According to that report, “He is extremely swollen in his neck, chest, legs and his skin is worse than ever, with open sores. He was not in a wheelchair, but can only take baby steps. He is very weak. He was nodding off during the visit. He was not able to eat – he was fed with a spoon. These are symptoms that could be associated with hyper glucose levels, diabetic shock, diabetic coma, and with kidney stress and failure.”

Prison Radio, a few days before that undated report on Abu-Jamal’s condition, had released information that Pennsylvania prison authorities were refusing proposals to address Abu-Jamal’s worsening medical condition. (Such proposals are not out of line. Millionaire John DuPont, serving time in a Pennsylvania prison for murder, was allowed to have his medical issues treated by his own private physician at his expense.)

Prison Radio reported that prison authorities had notified Bret Grote, a lawyer for Abu-Jamal, that they would not allow Abu-Jamal to be examined by his own doctor, and that they had denied access for that doctor to even communicate with prison medical staff to assist or direct Abu-Jamal’s care. Prison officials are refusing to allow regular phone calls between Abu-Jamal and his doctor and they said they would not allow Abu-Jamal to be examined by an endocrinologist (a diabetes specialist).

Charges that prison authorities are deliberating mistreating Abu-Jamal are routinely dismissed as hyperbole in the media despite abundant examples of mistreatment endured by Abu-Jamal and other inmates.

For example, in 2010 an inmate serving a life sentence like Abu-Jamal filed a lawsuit against Pennsylvania prison authorities challenging their refusal to provide him with medical treatment for acute kidney stones despite a previous court settlement where authorities had agreed to provide that inmate with the needed treatment.

That inmate, Walter Chruby, secured an injunction from a judge in Pittsburgh ordering immediate treatment. Chruby’s lawsuit, according to a court ruling, found that immediately after he won that first court order for treatment, prison authorities “began withholding or intentionally delaying adequate medical care…”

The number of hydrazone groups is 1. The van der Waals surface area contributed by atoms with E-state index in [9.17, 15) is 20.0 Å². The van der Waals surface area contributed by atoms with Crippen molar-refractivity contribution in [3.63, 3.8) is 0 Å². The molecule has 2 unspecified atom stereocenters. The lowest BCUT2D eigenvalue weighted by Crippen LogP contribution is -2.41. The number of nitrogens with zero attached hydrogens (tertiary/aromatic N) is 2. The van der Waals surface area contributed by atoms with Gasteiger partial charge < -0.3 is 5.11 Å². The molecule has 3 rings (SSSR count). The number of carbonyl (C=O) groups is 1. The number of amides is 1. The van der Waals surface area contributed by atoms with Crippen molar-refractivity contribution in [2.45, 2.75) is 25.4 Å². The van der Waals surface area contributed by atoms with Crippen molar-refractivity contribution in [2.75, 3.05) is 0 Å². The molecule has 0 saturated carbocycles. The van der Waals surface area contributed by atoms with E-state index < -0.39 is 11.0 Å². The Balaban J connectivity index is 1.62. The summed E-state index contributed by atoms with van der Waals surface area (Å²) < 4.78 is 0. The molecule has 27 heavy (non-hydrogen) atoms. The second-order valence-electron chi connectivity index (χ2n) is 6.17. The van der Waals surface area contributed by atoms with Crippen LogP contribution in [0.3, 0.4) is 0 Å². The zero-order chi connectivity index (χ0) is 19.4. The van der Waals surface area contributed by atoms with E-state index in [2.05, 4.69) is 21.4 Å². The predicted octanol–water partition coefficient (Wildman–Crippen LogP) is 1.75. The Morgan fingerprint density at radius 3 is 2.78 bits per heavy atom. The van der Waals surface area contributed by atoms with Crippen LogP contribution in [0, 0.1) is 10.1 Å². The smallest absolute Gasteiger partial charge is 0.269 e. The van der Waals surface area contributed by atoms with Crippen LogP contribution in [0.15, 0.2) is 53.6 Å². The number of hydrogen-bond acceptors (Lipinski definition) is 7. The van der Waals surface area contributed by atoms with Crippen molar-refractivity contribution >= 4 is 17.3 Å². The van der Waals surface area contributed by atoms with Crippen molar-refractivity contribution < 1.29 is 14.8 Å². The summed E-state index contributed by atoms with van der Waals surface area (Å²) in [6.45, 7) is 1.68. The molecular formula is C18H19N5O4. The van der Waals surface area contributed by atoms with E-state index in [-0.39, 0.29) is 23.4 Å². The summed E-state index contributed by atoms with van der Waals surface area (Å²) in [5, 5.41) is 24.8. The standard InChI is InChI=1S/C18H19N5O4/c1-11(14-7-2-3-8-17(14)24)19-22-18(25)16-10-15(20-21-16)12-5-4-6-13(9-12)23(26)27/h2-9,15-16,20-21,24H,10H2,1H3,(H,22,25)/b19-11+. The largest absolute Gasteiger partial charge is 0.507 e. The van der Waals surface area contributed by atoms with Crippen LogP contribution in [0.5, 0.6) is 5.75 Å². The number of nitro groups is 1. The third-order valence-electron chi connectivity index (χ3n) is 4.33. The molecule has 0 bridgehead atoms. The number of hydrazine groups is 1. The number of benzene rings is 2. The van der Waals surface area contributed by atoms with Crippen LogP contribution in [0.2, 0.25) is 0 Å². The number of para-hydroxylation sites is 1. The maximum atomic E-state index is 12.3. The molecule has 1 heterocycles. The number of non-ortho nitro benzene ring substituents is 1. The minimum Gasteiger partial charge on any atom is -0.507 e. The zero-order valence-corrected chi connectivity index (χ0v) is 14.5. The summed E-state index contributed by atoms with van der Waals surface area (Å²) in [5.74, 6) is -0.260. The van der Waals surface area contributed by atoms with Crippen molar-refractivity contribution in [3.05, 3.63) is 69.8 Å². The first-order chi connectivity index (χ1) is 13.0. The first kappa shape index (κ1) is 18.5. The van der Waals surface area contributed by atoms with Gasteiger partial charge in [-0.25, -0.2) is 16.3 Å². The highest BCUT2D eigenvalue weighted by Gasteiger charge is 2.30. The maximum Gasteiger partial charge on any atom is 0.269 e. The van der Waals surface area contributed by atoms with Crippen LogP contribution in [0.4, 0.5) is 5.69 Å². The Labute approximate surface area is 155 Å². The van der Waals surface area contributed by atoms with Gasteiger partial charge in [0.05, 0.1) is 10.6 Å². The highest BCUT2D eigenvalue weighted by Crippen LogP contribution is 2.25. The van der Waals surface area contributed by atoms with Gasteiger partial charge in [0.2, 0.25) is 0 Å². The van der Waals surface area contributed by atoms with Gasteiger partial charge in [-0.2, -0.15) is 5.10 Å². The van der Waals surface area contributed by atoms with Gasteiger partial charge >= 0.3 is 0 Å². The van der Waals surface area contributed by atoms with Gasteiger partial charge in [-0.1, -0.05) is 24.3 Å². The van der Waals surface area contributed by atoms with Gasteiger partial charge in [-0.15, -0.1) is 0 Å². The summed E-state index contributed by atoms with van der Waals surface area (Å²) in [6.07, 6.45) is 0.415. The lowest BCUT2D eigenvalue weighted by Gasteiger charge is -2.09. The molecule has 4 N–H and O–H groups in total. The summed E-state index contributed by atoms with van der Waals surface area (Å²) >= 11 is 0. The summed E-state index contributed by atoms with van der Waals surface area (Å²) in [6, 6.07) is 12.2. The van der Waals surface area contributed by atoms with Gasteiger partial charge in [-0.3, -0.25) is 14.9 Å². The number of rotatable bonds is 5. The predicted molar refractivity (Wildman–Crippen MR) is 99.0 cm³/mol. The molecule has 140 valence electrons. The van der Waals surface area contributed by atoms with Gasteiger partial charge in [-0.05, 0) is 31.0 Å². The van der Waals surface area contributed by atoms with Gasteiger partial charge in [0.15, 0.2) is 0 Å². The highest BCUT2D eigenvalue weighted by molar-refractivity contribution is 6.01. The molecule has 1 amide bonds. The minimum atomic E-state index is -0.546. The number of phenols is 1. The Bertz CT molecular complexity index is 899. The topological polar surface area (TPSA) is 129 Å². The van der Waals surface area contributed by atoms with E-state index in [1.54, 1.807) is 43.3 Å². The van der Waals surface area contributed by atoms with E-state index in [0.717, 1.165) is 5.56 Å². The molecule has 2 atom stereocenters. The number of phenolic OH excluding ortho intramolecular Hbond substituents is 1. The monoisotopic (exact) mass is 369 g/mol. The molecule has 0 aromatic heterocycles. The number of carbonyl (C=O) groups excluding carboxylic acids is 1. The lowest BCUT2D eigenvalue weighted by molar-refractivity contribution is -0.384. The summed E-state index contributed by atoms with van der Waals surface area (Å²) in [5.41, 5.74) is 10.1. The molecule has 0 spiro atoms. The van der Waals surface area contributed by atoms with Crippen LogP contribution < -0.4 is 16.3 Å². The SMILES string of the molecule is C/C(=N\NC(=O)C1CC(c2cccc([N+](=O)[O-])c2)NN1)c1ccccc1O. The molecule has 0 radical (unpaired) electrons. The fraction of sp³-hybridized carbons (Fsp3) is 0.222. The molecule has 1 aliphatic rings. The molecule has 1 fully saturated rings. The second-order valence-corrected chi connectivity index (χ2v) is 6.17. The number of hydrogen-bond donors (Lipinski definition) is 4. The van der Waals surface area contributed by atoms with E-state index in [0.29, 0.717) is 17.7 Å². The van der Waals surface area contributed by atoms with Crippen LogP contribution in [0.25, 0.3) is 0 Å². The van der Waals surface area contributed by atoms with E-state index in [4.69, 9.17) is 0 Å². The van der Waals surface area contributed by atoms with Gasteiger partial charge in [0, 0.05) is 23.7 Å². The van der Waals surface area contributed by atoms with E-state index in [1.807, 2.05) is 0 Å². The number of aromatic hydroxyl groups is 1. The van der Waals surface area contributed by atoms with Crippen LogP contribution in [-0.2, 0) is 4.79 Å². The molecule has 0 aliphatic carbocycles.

The medical mistreatment of Mumia Abu-Jamal comes at a time when callous law enforcement, particularly brutality and fatal shootings by police, is in the national spotlight. Abu-Jamal, in his books and commentaries produced in prison, has been a strident critic of inequities in the criminal justice system. The medical mistreatment of Abu-Jamal is rife with callousness and inhumanity.

Abu-Jamal’s supporters are mounting petition drives and protests to push Pennsylvania prison authorities to permit adequate medical treatment for Abu-Jamal.

Here are contacts to call:

Tom Wolf, PA Governor: 717-787-2500 •

508 Main Capitol Building, Harrisburg PA 17120


John Wetzel Secretary of the Deparment of Corrections

717-728-4109 • 717-728-4178 Fax

1920 Technology Pkwy, Mechanicsburg PA 17050


John Kerestes, Superintendent SCI Mahanoy: 570-773-2158 x8102

570-783-2008 Fax

301 Morea  Road, Frackville PA 17932


Susan McNaughton, Public Information Office PA DOC

DOC Press secretary: 717-728-4025  PA DOC

Public Information Officer, SCI Mahanoy


Jane Hinman  570-773-2158; then dial zero

SCI Mahanoy: 570-773-2158 x8102 • 570-783-2008 Fax

301 Morea  Road, Frackville PA 17932

Linn Washington, Jr. is a founder of This Can’t Be Happening and a contributor to Hopeless: Barack Obama and the Politics of Illusion, (AK Press). He lives in Philadelphia..

Linn Washington, Jr. is a founder of This Can’t Be Happening and a contributor to Hopeless: Barack Obama and the Politics of Illusion, (AK Press). He lives in Philadelphia.